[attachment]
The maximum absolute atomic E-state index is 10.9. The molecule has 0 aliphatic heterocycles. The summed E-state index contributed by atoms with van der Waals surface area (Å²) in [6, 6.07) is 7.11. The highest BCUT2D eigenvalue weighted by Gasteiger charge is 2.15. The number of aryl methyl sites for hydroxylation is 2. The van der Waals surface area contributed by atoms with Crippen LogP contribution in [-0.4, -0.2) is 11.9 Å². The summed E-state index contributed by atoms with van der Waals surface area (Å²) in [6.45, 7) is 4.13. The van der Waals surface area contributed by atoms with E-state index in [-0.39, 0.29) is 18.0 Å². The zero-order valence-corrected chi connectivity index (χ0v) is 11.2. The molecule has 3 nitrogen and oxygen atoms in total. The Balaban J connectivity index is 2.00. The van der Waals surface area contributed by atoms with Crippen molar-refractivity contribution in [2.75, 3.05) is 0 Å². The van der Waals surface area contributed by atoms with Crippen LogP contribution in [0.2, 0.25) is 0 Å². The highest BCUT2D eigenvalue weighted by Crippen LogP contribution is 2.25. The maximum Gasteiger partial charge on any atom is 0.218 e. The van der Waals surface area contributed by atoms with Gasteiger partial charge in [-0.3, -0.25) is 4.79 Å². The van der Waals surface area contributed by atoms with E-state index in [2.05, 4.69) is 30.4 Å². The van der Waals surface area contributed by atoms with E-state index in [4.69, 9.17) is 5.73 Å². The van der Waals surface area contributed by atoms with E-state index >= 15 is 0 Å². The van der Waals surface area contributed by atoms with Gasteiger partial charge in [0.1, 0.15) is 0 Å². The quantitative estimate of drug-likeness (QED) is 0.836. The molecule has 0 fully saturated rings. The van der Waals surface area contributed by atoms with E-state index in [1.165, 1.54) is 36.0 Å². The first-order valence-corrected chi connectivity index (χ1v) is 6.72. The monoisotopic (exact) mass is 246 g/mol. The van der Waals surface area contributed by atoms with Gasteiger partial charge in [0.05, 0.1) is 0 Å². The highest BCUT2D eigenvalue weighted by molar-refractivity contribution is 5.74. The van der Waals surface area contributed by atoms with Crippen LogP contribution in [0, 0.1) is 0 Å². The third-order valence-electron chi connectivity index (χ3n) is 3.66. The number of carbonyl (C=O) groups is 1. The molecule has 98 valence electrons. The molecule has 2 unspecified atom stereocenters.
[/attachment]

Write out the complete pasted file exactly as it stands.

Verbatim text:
The maximum absolute atomic E-state index is 10.9. The molecule has 0 aliphatic heterocycles. The summed E-state index contributed by atoms with van der Waals surface area (Å²) in [6, 6.07) is 7.11. The highest BCUT2D eigenvalue weighted by Gasteiger charge is 2.15. The number of aryl methyl sites for hydroxylation is 2. The van der Waals surface area contributed by atoms with Crippen LogP contribution in [-0.4, -0.2) is 11.9 Å². The summed E-state index contributed by atoms with van der Waals surface area (Å²) in [6.45, 7) is 4.13. The van der Waals surface area contributed by atoms with E-state index in [-0.39, 0.29) is 18.0 Å². The zero-order valence-corrected chi connectivity index (χ0v) is 11.2. The molecule has 3 nitrogen and oxygen atoms in total. The Balaban J connectivity index is 2.00. The van der Waals surface area contributed by atoms with Crippen molar-refractivity contribution in [2.75, 3.05) is 0 Å². The van der Waals surface area contributed by atoms with Crippen LogP contribution in [0.2, 0.25) is 0 Å². The highest BCUT2D eigenvalue weighted by Crippen LogP contribution is 2.25. The maximum Gasteiger partial charge on any atom is 0.218 e. The van der Waals surface area contributed by atoms with Gasteiger partial charge in [-0.3, -0.25) is 4.79 Å². The van der Waals surface area contributed by atoms with E-state index in [2.05, 4.69) is 30.4 Å². The van der Waals surface area contributed by atoms with E-state index in [4.69, 9.17) is 5.73 Å². The van der Waals surface area contributed by atoms with E-state index >= 15 is 0 Å². The van der Waals surface area contributed by atoms with Gasteiger partial charge in [0.1, 0.15) is 0 Å². The quantitative estimate of drug-likeness (QED) is 0.836. The molecule has 0 fully saturated rings. The van der Waals surface area contributed by atoms with E-state index in [1.165, 1.54) is 36.0 Å². The first-order valence-corrected chi connectivity index (χ1v) is 6.72. The monoisotopic (exact) mass is 246 g/mol. The van der Waals surface area contributed by atoms with Gasteiger partial charge in [0.05, 0.1) is 0 Å². The highest BCUT2D eigenvalue weighted by molar-refractivity contribution is 5.74. The van der Waals surface area contributed by atoms with Crippen LogP contribution in [0, 0.1) is 0 Å². The third-order valence-electron chi connectivity index (χ3n) is 3.66. The number of carbonyl (C=O) groups is 1. The molecule has 98 valence electrons. The molecule has 2 unspecified atom stereocenters.